In order to calculate the mutation prevalence on a larger panel of samples, we combined the mutational data from Sjöblom et al. (2006) and Wood et al. (2007) with the data presented here. Since the tumor samples used in the validation screen in these studies varied across different genes, only the samples in which the gene was successfully sequenced were included in calculating mutation rate for certain genes (or in which all genes from the pathway were successfully sequenced in the case of pathway mutation prevalence calculation). To determine whether differences in mutation rates exist between different breast cancer subtypes, Fisher’s exact test was applied to the mutational data from samples that had subtype information. False discovery rate was controlled at 0.02 using the Benjamini-Hochberg procedure (Benjamini and Hochberg, 1995) to minimize false positives caused by multiple comparisons.
We selected 36 candidate breast cancer genes to investigate from Sjöblom et al. (2006) and Wood et al. (2007) fulfilling the criteria (1) having somatic mutations in at least one tumor in a discovery set of 11 breast cancers, and subsequently found mutated in at least one tumor when reassessed in a validation set of 24 breast cancers; (2) not previously demonstrated to be breast cancer genes by functional studies; (3) having a mutation prevalence >3-fold higher than the estimated background somatic mutation prevalence of 1–3 mutations/Mb; (4) having mutations with predicted effects on gene function. In addition, BAP1, IKBKB, NFKB1, NFKBIA, and NFKBIE were included as they had putative loss of function mutations in discovery set tumors and were implicated in known cancer pathways.
We assessed ~130 kb of protein-encoding sequences from the 36 genes in each of 96 breast cancers for a total of 12.5 MB sequence. We observed 28 somatic mutations, comprising 13 non-synonymous, 3 frameshift, 1 truncating, 1 splice site, and 10 synonymous mutations (Table 1). Novel non-synonymous somatic mutations were observed in one-third of the genes, namely ADAM12, CENTB1, CENTG1, DIP2C, GLI1, GRIN2D, HDLBP, IKBKB, KPNA5, NFKB1, NOTCH1, and OTOF (Fig. 1).
Mutations in NF-KB pathway components contribute to the development of hematological malignancies such as multiple myeloma (Annunziata et al, 2007). We have previously demonstrated truncating, frameshift, and splice site mutations, respectively, in NFKBIE, NFKBIA, and NFKB1 along with multiple non-synonymous mutations in IKBKB and KEAP1 in breast tumors (Sjöblom et al, 2006; Wood et al, 2007). We here identify additional non-synonymous mutations in NFKB1 and the kinase domain of IKBKB in breast cancers.
The novel IKBKB E81Q kinase domain mutation is a predicted driver missense mutation (CHASM, FDR = 0.3). At the crossroads of NF-KB and PI3K signaling are members of the Centaurin gene family. Downregulation of the GTPase-activating protein CENTB1 has been shown to enhance NF-KB signaling, which provides a plausible explanation for the early splice site and frameshift mutations observed in breast cancers (Yamamoto-Furusho et al, 2006). CENTG1 is a known proto-oncogene, amplified in ~10% of glioblastomas and an activator of PIK3CA pathway signaling, which should encourage further functional studies of the missense mutations observed in breast cancers (Liu et al, 2007). The non-synonymous mutations observed in CENTB1 and CENTG1 in the current study are predicted to be disease-causing by MutationTaster (Schwarz et al, 2010). The combined mutation prevalence of these NF-KB pathway components mentioned above is 8% of breast tumor cases. Mutations in genes of the NF-KB pathway (NFKB, NFKBIA, NFKBIE, IKBKB, KEAP1, CENTB1 and CENTG1) are non-randomly distributed among breast tumor subtypes (luminal, n=60; HER2+, n=13 and triple-negative, n=19 from this study and from Sjöblom et al. (2006); P =0.003). These genes are mutated in 22% (7 out of 32) HER2+ or triple-negative breast cancers, which is significantly higher than 1.7% (1 out of 60) in the luminal tumors (P=0.002, Fisher’s exact test, FDR=0.02). Mutation frequencies of other genes and pathways, including DIP2C (n=110, P=0.125), GLI1 (n=110, P=0.084), GRIN2D (n=110, P=0.429), HDLBP (n=110, P=0.429), KPNA5 (n=110, P=0.084), OTOF (n=110, P=1.000) and Notch pathway (NOTCH1 and ADAM12, n=87, P=0.853) were not significantly different among breast tumor subtypes.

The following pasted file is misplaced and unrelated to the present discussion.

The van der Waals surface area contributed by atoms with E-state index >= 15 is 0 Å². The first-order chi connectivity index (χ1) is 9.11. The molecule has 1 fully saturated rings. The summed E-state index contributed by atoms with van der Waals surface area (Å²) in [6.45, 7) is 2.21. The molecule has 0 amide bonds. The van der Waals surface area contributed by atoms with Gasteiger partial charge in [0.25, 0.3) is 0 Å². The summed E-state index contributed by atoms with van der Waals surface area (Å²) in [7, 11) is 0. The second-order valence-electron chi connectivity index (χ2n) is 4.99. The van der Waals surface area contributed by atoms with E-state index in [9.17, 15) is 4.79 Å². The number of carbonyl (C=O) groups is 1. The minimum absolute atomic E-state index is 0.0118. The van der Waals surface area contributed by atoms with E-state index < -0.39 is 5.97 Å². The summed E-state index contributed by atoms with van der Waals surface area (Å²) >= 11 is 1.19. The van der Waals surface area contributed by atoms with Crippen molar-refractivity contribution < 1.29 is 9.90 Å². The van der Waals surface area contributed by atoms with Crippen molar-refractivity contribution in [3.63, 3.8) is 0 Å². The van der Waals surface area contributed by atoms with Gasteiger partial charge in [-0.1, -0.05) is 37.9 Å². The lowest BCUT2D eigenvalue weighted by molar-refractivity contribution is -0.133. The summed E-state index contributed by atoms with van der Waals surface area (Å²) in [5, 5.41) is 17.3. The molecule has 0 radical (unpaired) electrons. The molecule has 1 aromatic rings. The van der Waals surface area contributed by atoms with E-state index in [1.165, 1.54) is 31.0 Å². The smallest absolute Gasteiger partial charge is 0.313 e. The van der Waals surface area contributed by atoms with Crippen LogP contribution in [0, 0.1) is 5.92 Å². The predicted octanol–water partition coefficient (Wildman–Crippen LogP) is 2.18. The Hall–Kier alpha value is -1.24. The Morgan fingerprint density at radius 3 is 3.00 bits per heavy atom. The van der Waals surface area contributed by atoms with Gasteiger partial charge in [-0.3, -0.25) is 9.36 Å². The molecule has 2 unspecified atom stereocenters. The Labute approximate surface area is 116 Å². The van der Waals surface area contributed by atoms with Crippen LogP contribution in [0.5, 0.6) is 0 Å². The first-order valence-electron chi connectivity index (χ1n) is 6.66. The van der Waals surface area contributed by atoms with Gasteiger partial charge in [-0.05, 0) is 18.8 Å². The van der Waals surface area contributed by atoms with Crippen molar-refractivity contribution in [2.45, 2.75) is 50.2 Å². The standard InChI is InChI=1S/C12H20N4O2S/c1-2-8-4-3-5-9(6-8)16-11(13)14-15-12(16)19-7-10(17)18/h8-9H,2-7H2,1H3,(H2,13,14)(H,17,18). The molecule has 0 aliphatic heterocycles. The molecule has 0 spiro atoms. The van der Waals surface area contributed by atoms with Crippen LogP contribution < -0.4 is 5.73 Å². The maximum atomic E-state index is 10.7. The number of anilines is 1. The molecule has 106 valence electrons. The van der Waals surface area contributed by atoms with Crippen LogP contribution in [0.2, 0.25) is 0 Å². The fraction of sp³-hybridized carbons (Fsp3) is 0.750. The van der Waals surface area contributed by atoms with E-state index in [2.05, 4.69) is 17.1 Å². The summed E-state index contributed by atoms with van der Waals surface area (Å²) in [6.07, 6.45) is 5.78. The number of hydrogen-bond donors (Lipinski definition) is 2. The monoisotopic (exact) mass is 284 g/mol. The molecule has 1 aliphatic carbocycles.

Notch signaling has previously been implicated in human oncogenesis, and the NOTCH1 gene is a target for insertion and rearrangement by the mouse mammary tumor virus (MMTV) (Yanagawa et al, 2000). We here identify NOTCH1 as a human breast cancer gene, based on the detection of a frameshift mutation in its C-terminal regulatory region. Frameshift mutations near the carboxy-terminus, such as the one newly identified in this study, are known to activate NOTCH1 in T-cell acute lymphoblastic leukemia (Weng et al, 2004). Activating non-synonymous and frameshift mutations in NOTCH1 have been observed in ~10% of non-small cell lung cancers (Westhoff et al, 2009). Similarly, Notch signaling has been found aberrantly activated in human breast cancer cell lines and tissue samples, but not in normal breast tissues. Furthermore, induced Notch signaling can transform normal human breast epithelial cells, resulting in growth beyond confluence, remarked change in cell shape, loss of cell-cell adhesion and resistance to drug-induced apoptosis (Stylianou et al, 2006). The consequences of non-synonymous mutations in the extracellular domain of NOTCH1 have not previously been described and their putative functional roles merit further investigation.